What grade of plywood to use for raising subfloor under laminate?

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  #1  
Old 06-03-13, 11:08 AM
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What grade of plywood to use for raising subfloor under laminate?

I am installing a floating laminate floor in my kitchen. I removed the old floor and am down to the 3/4 inch decking. I need to raise the sub-floor (1/4 inch should do) to avoid large gaps in door jambs and want to make sure my starting surface is smooth and level. The decking is a bit chewed up and gouged, not to mention the remnants of staples from a previous floor. I also hope this will add some rigidity and help do away with some squeaking.
So.... what is the grade of plywood I need to use. I'm trying to go the economical route as I have about 350 square feet to go over.

Thanks!
 
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  #2  
Old 06-03-13, 12:59 PM
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Well, it isn't inexpensive but I recommend Superply A-C.

http://www.roseburg.com/Product/superply/

Your local lumberyard should have an equivalent product if they don't have the Superply. I like it because it has few voids in the interior plys along with a hardwood face. Using a high-quality plywood under laminate is more important (in my mind) because laminate is an inferior floor from the get-go.
 
  #3  
Old 06-03-13, 01:21 PM
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1/2" of regular plywood would be perfect and provide some rigidity to your floor. If you have squeaks, now is the time to address them. Squeaks are caused by floor movement and the nails/staples moving or rubbing against the floor joists. Take time now to get some exterior screws (deck screws) and screw the subfloor down. Pull any nails that are causing squeaks. Laminate does not need a super flat floor like vinyl sheet goods, but it does need a floor that does not bounce and is relatively flat. 1/4" will not provide any support or rigidity to your floor.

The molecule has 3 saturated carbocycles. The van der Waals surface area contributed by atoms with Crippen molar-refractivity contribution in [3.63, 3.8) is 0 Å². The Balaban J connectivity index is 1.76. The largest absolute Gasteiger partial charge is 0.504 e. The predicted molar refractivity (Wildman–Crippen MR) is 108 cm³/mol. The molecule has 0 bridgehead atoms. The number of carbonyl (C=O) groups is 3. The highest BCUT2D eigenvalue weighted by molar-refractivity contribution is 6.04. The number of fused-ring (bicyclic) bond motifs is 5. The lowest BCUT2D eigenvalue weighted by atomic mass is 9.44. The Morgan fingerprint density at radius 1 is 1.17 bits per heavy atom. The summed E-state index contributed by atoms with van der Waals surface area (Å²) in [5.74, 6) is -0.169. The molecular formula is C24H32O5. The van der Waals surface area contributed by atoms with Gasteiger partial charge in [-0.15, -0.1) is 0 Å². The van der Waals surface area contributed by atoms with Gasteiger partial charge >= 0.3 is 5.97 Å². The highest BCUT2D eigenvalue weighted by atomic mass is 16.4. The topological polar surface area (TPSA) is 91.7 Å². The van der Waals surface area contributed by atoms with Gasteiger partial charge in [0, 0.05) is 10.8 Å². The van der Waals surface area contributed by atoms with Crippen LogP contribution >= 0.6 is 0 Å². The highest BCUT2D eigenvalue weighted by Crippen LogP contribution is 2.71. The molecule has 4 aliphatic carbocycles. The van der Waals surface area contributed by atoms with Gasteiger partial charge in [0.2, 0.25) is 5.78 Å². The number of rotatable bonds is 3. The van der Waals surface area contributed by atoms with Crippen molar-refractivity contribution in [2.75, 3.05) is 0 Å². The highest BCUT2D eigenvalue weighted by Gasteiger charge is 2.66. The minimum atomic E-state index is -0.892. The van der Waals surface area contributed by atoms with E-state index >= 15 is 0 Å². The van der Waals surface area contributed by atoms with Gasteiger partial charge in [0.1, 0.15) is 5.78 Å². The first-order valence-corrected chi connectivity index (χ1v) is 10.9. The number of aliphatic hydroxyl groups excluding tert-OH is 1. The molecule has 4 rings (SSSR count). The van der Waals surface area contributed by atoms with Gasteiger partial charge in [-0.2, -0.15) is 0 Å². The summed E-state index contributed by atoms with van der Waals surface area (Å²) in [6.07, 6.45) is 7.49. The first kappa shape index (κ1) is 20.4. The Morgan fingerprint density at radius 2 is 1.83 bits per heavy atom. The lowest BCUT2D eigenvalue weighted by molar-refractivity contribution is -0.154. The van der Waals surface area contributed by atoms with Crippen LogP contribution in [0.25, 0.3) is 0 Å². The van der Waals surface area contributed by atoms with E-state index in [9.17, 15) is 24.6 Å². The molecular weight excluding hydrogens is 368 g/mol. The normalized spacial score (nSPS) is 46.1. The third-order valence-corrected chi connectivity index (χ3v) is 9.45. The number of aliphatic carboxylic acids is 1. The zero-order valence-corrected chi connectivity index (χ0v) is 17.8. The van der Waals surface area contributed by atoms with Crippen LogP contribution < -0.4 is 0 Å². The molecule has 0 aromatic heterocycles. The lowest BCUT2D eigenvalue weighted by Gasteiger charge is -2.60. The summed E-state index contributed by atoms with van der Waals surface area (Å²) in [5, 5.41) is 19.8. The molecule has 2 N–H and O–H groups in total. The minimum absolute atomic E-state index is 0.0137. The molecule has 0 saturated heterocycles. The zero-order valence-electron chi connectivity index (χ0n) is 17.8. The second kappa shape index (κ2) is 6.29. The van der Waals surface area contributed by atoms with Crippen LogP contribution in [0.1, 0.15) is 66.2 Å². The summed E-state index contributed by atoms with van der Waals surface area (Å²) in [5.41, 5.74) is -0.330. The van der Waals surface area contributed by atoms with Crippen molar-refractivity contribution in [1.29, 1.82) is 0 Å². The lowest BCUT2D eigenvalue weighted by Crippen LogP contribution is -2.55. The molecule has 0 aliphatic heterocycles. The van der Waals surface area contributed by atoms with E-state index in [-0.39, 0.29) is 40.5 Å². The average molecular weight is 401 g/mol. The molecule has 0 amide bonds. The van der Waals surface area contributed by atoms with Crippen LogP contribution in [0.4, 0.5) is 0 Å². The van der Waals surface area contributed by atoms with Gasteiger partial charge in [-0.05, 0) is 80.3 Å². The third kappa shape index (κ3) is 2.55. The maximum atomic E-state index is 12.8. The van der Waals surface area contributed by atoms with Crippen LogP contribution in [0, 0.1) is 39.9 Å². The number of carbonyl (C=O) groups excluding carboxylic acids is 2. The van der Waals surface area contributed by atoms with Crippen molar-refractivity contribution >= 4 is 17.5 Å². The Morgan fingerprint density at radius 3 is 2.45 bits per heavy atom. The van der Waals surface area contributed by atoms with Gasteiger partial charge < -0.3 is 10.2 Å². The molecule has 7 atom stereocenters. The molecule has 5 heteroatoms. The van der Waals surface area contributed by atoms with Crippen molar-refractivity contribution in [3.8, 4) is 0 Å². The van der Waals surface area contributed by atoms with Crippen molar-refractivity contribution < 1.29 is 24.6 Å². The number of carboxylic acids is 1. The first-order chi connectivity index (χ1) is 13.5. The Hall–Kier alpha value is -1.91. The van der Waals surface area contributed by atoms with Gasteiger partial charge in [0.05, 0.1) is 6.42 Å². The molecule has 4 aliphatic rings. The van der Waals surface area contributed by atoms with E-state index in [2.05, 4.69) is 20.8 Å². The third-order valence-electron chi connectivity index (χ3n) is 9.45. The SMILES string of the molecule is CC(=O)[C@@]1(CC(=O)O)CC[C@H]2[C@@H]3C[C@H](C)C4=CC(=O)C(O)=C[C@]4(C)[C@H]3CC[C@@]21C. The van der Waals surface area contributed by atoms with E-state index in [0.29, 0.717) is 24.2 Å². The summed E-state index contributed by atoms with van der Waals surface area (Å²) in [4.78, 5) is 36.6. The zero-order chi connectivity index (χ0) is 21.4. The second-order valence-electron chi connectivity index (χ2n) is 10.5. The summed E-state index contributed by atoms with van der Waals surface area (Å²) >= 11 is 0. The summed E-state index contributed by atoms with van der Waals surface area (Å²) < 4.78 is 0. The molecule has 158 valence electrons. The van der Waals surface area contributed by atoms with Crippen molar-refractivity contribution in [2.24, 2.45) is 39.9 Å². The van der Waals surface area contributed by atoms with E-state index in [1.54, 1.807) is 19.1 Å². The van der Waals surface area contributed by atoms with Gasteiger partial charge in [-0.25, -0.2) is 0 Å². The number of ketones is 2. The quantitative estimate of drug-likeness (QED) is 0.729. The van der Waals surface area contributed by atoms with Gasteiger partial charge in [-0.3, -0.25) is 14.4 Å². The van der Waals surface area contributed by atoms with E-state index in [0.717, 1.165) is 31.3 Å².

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Old 06-03-13, 02:52 PM
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No way I can talk you out of installing laminate in your kitchen, is there? That's next to the last place I would install laminate. Bathroom is the number one. Remember laminate is MDF, or HDF at best with a picture of wood on it and a coating of aluminum oxide. When it gets wet, and it will, consider the alternative of replacing it.

Good advice on the subflooring so far, so good luck with the install.
 
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Old 06-03-13, 02:56 PM
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That's funny I just got done removing laminite in a kitchen and a bathroom. Both as you suggested fell apart. Both are about 1 year old.
I told the customer last year not to do it but his wife just had to have it.
Ching Ching, show me the money.
 
  #6  
Old 06-04-13, 11:44 AM
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Thank you all for your replies. Debating between 1/2 and 1/4. As far as the material and a little background, I have just pulled out a failed porcelin tile install, including screwed down cement board. Not fun. I am going with a good sound laminate so I think I will be ok. Planning on starting a new thread to hopefully get opinions on why thinset would fail.....
 
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